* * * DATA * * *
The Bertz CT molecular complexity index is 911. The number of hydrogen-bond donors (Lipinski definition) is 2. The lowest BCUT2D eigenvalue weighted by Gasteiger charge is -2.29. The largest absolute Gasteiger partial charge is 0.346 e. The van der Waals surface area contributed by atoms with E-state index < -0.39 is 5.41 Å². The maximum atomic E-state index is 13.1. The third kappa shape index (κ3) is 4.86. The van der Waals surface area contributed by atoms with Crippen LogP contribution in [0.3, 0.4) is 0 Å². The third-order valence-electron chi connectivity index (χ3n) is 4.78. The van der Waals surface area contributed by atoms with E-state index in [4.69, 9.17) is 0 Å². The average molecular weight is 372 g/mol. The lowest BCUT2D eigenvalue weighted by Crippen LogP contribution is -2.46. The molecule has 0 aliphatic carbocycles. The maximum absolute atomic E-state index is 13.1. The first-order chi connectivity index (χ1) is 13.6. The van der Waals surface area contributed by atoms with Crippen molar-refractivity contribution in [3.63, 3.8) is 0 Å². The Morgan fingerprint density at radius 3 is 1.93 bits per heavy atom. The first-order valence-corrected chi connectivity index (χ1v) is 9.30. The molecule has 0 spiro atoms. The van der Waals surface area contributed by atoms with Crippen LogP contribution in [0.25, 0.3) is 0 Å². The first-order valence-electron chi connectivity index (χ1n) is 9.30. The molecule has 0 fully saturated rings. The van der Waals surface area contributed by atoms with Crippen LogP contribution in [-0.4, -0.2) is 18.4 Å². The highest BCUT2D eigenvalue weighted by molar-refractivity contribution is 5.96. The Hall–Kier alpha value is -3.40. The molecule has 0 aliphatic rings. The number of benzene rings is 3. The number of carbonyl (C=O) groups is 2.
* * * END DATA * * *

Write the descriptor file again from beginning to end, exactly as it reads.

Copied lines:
The Bertz CT molecular complexity index is 911. The number of hydrogen-bond donors (Lipinski definition) is 2. The lowest BCUT2D eigenvalue weighted by Gasteiger charge is -2.29. The largest absolute Gasteiger partial charge is 0.346 e. The van der Waals surface area contributed by atoms with E-state index < -0.39 is 5.41 Å². The maximum atomic E-state index is 13.1. The third kappa shape index (κ3) is 4.86. The van der Waals surface area contributed by atoms with Crippen LogP contribution in [0.3, 0.4) is 0 Å². The third-order valence-electron chi connectivity index (χ3n) is 4.78. The van der Waals surface area contributed by atoms with E-state index in [4.69, 9.17) is 0 Å². The average molecular weight is 372 g/mol. The lowest BCUT2D eigenvalue weighted by Crippen LogP contribution is -2.46. The molecule has 0 aliphatic carbocycles. The maximum absolute atomic E-state index is 13.1. The first-order chi connectivity index (χ1) is 13.6. The van der Waals surface area contributed by atoms with Crippen molar-refractivity contribution in [3.63, 3.8) is 0 Å². The Morgan fingerprint density at radius 3 is 1.93 bits per heavy atom. The first-order valence-corrected chi connectivity index (χ1v) is 9.30. The molecule has 0 spiro atoms. The van der Waals surface area contributed by atoms with Crippen LogP contribution in [0.25, 0.3) is 0 Å². The first-order valence-electron chi connectivity index (χ1n) is 9.30. The molecule has 0 fully saturated rings. The van der Waals surface area contributed by atoms with Crippen LogP contribution in [-0.4, -0.2) is 18.4 Å². The highest BCUT2D eigenvalue weighted by molar-refractivity contribution is 5.96. The Hall–Kier alpha value is -3.40. The molecule has 0 aliphatic rings. The number of benzene rings is 3. The number of carbonyl (C=O) groups is 2.